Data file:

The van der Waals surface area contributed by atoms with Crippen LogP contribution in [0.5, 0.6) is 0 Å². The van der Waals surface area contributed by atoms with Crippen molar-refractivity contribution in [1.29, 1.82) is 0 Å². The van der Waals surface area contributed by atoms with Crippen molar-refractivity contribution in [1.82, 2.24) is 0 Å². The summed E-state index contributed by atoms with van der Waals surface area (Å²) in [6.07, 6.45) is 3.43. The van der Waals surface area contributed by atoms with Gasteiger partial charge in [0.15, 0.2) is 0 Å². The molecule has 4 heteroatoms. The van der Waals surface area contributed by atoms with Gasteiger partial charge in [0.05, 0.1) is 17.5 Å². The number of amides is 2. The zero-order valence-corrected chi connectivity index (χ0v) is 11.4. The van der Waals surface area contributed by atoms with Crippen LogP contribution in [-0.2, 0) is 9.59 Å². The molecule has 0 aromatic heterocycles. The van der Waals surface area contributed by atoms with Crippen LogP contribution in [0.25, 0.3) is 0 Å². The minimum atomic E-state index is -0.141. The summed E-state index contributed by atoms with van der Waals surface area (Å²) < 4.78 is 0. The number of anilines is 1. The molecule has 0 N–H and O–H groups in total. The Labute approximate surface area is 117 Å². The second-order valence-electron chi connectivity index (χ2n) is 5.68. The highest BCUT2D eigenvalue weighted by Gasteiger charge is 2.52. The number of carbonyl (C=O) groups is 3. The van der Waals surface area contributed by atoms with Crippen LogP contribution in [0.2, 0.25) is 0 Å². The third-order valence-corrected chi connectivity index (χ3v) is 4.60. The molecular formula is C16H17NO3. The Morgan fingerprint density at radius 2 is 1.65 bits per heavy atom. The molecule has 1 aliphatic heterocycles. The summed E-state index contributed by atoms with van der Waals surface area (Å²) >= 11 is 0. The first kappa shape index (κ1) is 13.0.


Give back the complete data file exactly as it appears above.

The van der Waals surface area contributed by atoms with Crippen LogP contribution in [0.5, 0.6) is 0 Å². The van der Waals surface area contributed by atoms with Crippen molar-refractivity contribution in [1.29, 1.82) is 0 Å². The van der Waals surface area contributed by atoms with Crippen molar-refractivity contribution in [1.82, 2.24) is 0 Å². The summed E-state index contributed by atoms with van der Waals surface area (Å²) in [6.07, 6.45) is 3.43. The van der Waals surface area contributed by atoms with Gasteiger partial charge in [0.15, 0.2) is 0 Å². The molecule has 4 heteroatoms. The van der Waals surface area contributed by atoms with Gasteiger partial charge in [0.05, 0.1) is 17.5 Å². The number of amides is 2. The zero-order valence-corrected chi connectivity index (χ0v) is 11.4. The van der Waals surface area contributed by atoms with Crippen LogP contribution in [-0.2, 0) is 9.59 Å². The molecule has 0 aromatic heterocycles. The van der Waals surface area contributed by atoms with Crippen LogP contribution in [0.25, 0.3) is 0 Å². The minimum atomic E-state index is -0.141. The summed E-state index contributed by atoms with van der Waals surface area (Å²) < 4.78 is 0. The number of anilines is 1. The molecule has 0 N–H and O–H groups in total. The Labute approximate surface area is 117 Å². The second-order valence-electron chi connectivity index (χ2n) is 5.68. The highest BCUT2D eigenvalue weighted by Gasteiger charge is 2.52. The number of carbonyl (C=O) groups is 3. The van der Waals surface area contributed by atoms with Crippen LogP contribution in [0.2, 0.25) is 0 Å². The third-order valence-corrected chi connectivity index (χ3v) is 4.60. The molecular formula is C16H17NO3. The Morgan fingerprint density at radius 2 is 1.65 bits per heavy atom. The molecule has 1 aliphatic heterocycles. The summed E-state index contributed by atoms with van der Waals surface area (Å²) >= 11 is 0. The first kappa shape index (κ1) is 13.0.